I’ve got almost 17″ of the body completed. I’m looking forward to knitting the sleeves since they’ll go along much quicker. I’m adding about an inch and a half to the length, and will be adding some length to the sleeves too.
Hubby is going away for a few days on a bird hunting trip. I may have to reluctantly set Aidez aside for those days since it’s the perfect opportunity to knit him some thick warm wool socks for Christmas. My absolute favourite workhorse wool sock pattern is Liat Gat’s KnitFreedom’s Worsted Weight Sock Pattern – Toe Up/Top Down. It’s free (after subscribing) and super simple. I’ve used other patterns like it, but this one takes the cake.
This is just a quick post marking the official beginning of Celtic Cast On’s Aidez knit along! My swatch told me I should go ahead and use the originally called for needle size of 6.5mm. I’m knitting it seamlessly, and used Eunny Jang’s tubular cast on. I’m doing size small (36″) knowing that the patterns runs a little small. I’ve got about 3 more rows to go before starting the fun charts!
I was curious about having some leg warmers for added warmth this coming winter season, so I knit up a pair of Jane Richmond’s Leg Warmers. One could easily whip up a pair of these in a day or two, depending on their spare time. While I don’t “love” them, I’m sure I’ll use them with boots, or even hidden under some wider leg jeans!
September 24th marks the beginning of a knit along for Aidez, the gorgeous cardigan designed by Cirilia Rose, which resides at the top of my queue on Ravelry. A big thanks to Kelly at CelticCaston.com for initiating this much awaited project!
I had originally purchased a lovely green shade of Cascade Eco +, but it was bought on a whim and didn’t grab my heart as it should. Thankfully I found the perfect colour from a fellow knitter on Ravelry who had it up for sale. It’s more of a light brown stone colour, perfect to go with anything.
Stayed tuned at Kelly’s blog for our progress. I hope to start some swatching on Saturday. Let the winding begin!
Yup, another test knit. I love doing test knits for other designers as it forces you to produce an FO (you have a deadline). It’s great for practicing the art of knitting. Finally, as an aspiring designer who has a few patterns under her belt, it gets you better aquainted with all the aspects of producing a pattern that will work well for other knitters. I never used test knitters for my 5 or so patterns, and thankfully I’ve never had any problems, but now I see it’s benefits!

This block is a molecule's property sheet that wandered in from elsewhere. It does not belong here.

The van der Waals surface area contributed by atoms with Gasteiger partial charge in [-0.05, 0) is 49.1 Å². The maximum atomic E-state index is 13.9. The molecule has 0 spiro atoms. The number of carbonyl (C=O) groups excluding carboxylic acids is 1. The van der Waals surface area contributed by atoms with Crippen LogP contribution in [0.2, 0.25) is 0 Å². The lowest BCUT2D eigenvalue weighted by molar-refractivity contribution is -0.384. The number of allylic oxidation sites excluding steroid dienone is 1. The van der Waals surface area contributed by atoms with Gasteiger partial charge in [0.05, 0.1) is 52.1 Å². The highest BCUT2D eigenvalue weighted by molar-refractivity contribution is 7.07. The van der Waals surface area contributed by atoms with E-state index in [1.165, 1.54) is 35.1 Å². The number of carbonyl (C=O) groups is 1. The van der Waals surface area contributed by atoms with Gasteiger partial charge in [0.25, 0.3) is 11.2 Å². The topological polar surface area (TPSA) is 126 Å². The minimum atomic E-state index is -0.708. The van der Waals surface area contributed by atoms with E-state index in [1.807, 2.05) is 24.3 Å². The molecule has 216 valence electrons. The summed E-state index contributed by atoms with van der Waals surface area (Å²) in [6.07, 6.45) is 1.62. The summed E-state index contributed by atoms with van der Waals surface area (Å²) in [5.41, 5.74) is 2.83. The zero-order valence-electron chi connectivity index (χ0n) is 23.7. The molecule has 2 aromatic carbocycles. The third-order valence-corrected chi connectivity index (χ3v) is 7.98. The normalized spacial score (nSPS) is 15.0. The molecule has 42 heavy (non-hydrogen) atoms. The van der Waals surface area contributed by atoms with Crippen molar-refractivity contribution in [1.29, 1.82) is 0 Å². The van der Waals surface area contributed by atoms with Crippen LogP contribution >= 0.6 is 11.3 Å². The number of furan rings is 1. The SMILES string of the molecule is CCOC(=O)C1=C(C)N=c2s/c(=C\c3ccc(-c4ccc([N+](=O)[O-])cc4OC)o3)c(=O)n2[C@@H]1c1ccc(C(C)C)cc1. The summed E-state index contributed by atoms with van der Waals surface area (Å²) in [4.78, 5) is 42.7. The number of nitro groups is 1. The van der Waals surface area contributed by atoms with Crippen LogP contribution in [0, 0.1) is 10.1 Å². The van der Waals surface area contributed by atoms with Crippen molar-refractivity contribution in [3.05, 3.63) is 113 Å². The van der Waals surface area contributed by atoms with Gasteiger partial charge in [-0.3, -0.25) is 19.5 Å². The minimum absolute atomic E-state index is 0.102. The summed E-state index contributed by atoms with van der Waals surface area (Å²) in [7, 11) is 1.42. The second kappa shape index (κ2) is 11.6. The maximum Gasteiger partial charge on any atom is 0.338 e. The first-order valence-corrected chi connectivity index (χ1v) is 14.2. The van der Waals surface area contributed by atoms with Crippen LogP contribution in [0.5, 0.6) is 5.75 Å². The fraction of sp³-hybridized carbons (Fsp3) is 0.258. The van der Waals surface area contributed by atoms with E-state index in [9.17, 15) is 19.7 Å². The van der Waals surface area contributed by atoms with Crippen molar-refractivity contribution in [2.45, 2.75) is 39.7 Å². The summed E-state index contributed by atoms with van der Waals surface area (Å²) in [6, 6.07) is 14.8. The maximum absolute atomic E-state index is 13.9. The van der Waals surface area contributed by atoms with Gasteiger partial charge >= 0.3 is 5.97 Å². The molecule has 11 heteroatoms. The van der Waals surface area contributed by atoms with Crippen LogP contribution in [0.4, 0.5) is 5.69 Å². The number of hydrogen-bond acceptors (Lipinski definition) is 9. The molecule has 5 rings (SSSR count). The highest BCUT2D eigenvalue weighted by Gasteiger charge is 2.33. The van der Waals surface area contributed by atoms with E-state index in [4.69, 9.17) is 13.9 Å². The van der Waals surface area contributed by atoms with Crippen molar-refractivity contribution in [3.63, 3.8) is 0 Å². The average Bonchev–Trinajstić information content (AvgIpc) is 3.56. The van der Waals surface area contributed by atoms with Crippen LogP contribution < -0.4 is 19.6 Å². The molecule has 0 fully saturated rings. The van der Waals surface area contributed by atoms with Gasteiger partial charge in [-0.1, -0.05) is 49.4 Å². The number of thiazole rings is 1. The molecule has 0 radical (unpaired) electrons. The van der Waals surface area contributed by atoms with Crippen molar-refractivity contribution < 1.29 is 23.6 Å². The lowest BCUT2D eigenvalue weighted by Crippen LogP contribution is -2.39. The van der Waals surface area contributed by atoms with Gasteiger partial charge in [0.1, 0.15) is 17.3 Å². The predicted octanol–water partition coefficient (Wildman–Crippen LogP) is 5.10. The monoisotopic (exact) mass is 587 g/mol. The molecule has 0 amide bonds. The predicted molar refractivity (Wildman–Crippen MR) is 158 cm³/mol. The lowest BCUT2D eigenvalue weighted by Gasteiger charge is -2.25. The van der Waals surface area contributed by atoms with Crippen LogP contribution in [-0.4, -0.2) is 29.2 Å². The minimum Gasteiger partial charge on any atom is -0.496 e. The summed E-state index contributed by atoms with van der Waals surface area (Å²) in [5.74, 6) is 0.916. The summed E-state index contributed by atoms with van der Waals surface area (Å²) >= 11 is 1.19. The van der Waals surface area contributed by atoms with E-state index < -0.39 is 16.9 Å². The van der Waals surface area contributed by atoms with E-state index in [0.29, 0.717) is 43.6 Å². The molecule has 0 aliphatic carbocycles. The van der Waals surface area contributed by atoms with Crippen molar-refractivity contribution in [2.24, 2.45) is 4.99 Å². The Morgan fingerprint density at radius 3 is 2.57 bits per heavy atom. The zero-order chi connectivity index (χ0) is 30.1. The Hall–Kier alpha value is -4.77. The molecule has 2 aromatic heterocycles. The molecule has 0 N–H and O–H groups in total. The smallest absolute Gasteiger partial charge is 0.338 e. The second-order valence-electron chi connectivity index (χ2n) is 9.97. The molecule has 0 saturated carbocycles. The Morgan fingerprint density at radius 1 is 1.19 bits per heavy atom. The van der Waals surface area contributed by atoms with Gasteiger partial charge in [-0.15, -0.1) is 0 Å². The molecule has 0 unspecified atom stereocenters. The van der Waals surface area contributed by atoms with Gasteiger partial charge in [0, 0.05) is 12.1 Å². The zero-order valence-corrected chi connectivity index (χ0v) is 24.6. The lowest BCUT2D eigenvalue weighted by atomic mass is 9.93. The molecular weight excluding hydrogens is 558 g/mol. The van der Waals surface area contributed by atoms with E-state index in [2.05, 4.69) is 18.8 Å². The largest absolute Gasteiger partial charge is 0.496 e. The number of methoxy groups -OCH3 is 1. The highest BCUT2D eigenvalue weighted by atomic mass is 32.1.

Pattern: Brionay Scarf Yarn: Cascade Eco + Needles: US 7 / 4.5mm, US 10 1/2 / 6.5 mm
I feel ultra silly for blogging about a definite winter accessory, but it is what it is. I’ll appreciate it’s existence about 7 months from now!
The design is very simple and yet has a great effect. It’s done in a bulky weight yarn and I chose Cascade Eco+ because it’s a LOT of yardage in one skein. I didn’t have a lot of colours to choose from at my LYS, but seeing as I have a thing for green, and this was one of “my” greens, it was an easy choice.
I had determined to cut back on my volunteering to do test knits. It had become a sort of addiction, hunting and beating other potential knitters at getting in on the typically short list of testers requested. Once I saw this though, I was on it like mud to a yellow rubber boot. Three testers were requested and I was number two!! The designer, Julie, was bombarded with immediate excited feedback, so I’m glad I was in the right place at the right time.
I’ll say right out that I’m not thrilled with my yarn choice on this sweet project, because something much softer (like Cascade 220 or Berroco Vintage) would have been better than the rough and scruffy wool I used. Still, despite that, this pattern was a joy to work up. The design and execution is flawless. Everything worked as it should, so I’d say I scored on getting in on the testing.
It was my first time knitting from a chart, and I gotta say I’m hooked! I can check “conquer my fear of knitting charts” off my list of things to accomplish.
This would make a great gift for next Christmas, or as part of a care package for a cold fighting friend.
Here’s the link for the Julie’s project page on Ravelry. The pattern is still in the testing phase but will be released shortly.
Simple and sweet is how I’d describe this hat design. I test knit it for Jessica, who has a really sweet blog, you should check it out! I enjoyed knitting this hat so much that I made two. It was also my first time cabling without a needle because you only deal with 2 stitches at a time. Combining that plus lace makes for a perfect hat for future autumns.
This version below is knit from New Zealand wool that I bought off ebay years ago for making my felted bags. It’s very scratchy, but it’s in one of my favourites colours. I soaked the hat in wool wash with added hair conditioner, but alas, it didn’t improve it’s feel. Oh well.